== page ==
Monthly Archives: January 2018

Review: Custom Socks by Kate Atherley

Custom Socks: knit to fit your feet is the type of technical book that I really love. Like me, Kate Atherley has a background in the software industry and that shows through in the systematic approach she has taken to sock knitting.

Custom Socks by Kate Atherley

Custom Socks by Kate Atherley ©Rachel Gibbs

What you need to know before casting on

The book starts with a very comprehensive look at sock sizing, including the results of a survey of 500 volunteers who took measurements of the six different parts of their feet necessary for a good fitting sock. If you only have partial measurements for your sock recipient, or just a shoe size (in US, European or UK sizes for adults and children), there are tables to help you estimate everything you need to know.

Diagram for magic loop

Diagram for magic loop ©Rachel Gibbs

The second chapter is called On Yarn, Needles and Gauge. As well as the standard advice on types of needle and yarn, there are sections on estimating yardage, minimising ladders and reinforcing heels. The diagrams are very clear, in an illustrated style, and additional information is found in highlighted boxes.

Basic sock patterns

Chapter 3, On the Basic Pattern, is where the real meat of Custom Socks begins. Kate clearly has a very strong preference for a flap and gusset heel with a square heel turn and so this is the only type the book covers (top down and toe up). A flap and gusset heel is the easiest to adapt to fit any possible foot variation, so it makes sense for a book that is focussed on achieving a perfect fit. In my experience, short row heels are the type people prefer to knit, whereas flap and gusset are the type people prefer to wear.

Top down sock stitch counts table

Top down sock stitch counts table ©Rachel Gibbs

It starts with a look at the basic structure of a flap and gusset sock, then goes into the top down version with advice on stretchy cast ons and picking up stitches. Instructions on the Kitchener stitch are included in the glossary at the back but not in the main text as Kate prefers a wedge toe finished by cinching the final 8-10 stitches. It then has a simple pattern with all the numbers as a blank space. These can either be filled in using the extensive tables or using the formulas given. If you want to really understand where all the numbers come from in a pattern, this book will help you do that.

It then does the same overview of a toe up sock, with instructions on Judy’s Magic Cast On, avoiding holes at the top of the gusset and stretchy bind offs. The toe up sock has its own tables and formulas, as while many numbers are the same there are some key differences.

Fancy patterns

Chapter 4, On Adding Stitch Patterns, is possibly my favourite thing about knitting I’ve ever read. She doesn’t just explain how difference stitch patterns affect the fabric, she discusses how having a different gauge on the patterned instep to the stocking stitch sole will affect a sock and how to compensate for awkward pattern repeats. There are lots of formulas, but if you’re interested in learning how to design your own socks, this is so important.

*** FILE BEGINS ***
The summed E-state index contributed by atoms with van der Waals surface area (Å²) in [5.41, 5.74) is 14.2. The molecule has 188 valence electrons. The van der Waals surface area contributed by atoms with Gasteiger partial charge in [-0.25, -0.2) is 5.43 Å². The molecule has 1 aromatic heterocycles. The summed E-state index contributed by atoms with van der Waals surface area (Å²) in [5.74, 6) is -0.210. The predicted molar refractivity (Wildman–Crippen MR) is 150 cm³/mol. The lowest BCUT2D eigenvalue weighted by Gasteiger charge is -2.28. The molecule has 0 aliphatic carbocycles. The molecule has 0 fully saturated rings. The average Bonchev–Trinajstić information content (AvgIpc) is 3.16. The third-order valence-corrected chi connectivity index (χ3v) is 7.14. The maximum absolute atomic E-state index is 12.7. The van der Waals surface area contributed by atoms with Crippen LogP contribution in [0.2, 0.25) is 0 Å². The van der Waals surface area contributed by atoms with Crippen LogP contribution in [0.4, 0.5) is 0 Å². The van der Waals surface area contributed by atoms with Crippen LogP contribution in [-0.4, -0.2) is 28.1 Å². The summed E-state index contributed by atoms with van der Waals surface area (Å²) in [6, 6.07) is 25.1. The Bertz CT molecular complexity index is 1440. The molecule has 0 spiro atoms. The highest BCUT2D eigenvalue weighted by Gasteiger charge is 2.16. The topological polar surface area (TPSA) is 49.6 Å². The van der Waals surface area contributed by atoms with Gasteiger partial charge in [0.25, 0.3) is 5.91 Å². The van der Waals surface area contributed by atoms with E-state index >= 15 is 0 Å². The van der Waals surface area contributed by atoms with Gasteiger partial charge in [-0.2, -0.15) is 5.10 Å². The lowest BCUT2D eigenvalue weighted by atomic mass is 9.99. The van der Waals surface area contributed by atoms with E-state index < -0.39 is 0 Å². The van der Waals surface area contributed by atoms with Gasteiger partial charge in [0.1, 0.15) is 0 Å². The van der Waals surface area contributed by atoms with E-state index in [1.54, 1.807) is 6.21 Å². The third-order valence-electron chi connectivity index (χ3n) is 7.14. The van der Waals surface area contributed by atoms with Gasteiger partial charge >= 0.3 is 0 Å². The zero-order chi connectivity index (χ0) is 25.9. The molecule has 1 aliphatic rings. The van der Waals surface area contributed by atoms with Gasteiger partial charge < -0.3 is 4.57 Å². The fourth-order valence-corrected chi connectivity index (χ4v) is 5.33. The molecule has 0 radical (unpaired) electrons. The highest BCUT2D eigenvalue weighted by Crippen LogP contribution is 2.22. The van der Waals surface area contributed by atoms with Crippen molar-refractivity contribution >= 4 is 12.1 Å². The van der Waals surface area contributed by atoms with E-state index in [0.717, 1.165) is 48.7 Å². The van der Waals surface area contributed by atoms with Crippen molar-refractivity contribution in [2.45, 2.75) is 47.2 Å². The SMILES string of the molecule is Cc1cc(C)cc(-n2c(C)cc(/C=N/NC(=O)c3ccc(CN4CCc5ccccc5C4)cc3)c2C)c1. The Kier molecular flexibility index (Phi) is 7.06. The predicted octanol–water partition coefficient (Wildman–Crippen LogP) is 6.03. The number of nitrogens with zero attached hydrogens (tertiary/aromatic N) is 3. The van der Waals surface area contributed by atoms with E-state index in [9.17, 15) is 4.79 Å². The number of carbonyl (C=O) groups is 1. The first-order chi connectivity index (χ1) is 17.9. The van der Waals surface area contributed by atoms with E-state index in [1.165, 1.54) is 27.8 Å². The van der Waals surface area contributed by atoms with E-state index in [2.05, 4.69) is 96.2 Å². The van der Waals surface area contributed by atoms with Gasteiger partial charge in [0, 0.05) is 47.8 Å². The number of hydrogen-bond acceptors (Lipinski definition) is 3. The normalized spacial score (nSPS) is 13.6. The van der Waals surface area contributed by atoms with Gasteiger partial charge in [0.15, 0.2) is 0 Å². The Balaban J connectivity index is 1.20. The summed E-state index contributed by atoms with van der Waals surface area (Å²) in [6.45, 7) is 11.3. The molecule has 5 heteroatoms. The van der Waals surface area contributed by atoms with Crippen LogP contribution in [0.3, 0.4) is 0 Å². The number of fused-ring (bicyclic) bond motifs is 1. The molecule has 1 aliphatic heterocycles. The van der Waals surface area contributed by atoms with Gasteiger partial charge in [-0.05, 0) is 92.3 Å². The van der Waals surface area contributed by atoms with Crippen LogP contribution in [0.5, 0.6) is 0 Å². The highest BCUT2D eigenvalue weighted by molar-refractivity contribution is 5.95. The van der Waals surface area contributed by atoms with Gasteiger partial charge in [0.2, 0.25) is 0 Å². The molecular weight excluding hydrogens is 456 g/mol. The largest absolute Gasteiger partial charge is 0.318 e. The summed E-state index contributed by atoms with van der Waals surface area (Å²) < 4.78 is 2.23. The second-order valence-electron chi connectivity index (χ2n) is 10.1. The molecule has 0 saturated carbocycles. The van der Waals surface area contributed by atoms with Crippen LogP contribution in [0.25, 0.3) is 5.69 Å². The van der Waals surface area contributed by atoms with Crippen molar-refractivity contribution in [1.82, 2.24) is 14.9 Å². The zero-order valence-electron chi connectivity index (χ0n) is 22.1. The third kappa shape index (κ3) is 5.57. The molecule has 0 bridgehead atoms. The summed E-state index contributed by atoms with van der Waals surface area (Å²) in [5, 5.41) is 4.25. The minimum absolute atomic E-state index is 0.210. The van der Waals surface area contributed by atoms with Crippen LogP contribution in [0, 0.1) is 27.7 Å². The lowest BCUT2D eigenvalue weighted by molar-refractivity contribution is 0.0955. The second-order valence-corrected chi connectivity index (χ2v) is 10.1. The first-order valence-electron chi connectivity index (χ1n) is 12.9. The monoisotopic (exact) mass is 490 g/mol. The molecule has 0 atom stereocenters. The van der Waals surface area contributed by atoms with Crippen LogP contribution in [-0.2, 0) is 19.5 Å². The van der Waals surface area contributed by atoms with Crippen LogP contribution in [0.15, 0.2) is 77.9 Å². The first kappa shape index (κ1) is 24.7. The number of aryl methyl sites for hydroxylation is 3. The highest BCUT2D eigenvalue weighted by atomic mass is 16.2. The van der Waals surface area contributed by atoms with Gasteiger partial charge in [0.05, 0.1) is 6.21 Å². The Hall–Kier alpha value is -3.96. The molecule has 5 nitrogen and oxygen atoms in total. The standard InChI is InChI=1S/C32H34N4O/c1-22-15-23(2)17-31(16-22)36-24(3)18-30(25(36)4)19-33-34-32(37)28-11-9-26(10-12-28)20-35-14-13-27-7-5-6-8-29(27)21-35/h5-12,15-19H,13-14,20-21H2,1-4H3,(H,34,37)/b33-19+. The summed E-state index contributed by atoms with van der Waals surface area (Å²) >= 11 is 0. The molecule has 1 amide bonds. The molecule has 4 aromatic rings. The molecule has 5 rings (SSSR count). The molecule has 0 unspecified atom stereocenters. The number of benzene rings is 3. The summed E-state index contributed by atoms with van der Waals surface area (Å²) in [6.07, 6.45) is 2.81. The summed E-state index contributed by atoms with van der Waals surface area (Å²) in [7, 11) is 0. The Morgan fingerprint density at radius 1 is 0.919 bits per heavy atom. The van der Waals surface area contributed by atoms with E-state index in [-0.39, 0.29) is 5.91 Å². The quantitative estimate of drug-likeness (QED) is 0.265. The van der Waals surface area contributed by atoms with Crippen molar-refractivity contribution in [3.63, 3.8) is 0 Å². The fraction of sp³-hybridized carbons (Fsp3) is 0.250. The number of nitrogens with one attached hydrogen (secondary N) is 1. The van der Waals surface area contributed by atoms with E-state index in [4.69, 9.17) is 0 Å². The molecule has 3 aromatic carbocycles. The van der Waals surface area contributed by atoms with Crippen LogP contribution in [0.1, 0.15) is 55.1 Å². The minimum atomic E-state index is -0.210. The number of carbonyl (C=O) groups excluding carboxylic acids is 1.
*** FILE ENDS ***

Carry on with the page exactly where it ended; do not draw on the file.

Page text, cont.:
Design case study

Design case study ©Rachel Gibbs

The book then contains 15 patterns, which are very nice and you could very easily just follow and get a good result, but each one also has a design case study on how the decisions were made and the mathematical basis for them.

I found that while every pattern comes in more than one size (and sizing issues are discussed in the case studies), some didn’t go as large as I would have liked, especially the lace ones. Now perhaps the target audience for lacy socks will on average have smaller feet, but I really liked the Jarvis socks and they don’t come in my size.

Jarvis Socks

Jarvis Socks ©Rachel Gibbs

The patterns cover a wide range of styles and techniques, with knit/purl patterns, cables, lace and stranded colourwork. Some also contain both top down and toe up variants. The instructions are charted only, written instructions for the stitch patterns are not provided. All use the flap and gusset heel and square heel turn.

Customising your socks even further

If your feet/legs differ from the standard proportions, there’s a whole chapter On Adjustments for Non-Average Feet. If you’re not interested in designing, but do want to make well fitting plain socks, this chapter could be the answer. There’s still quite a lot of maths and measuring involved but it’s explained well with examples. The chapter covers adapting the leg for skinny legs, shapely legs and knee socks; getting a good fit at the ankle; adjusting the gusset for high or low arches and adapting the toe for a better fit.

Conclusion

I think Custom Socks is full of very useful information and will be beneficial if you just want to knit better fitting socks for yourself, or you want to try designing. It is very maths heavy and while you can just use the tables and patterns to knit blindly, I think you would be missing out on what makes this book special. If you hate flap and gusset heels, this probably isn’t the book for you but perhaps it will help change your mind and realise why those are the easiest type to customise.

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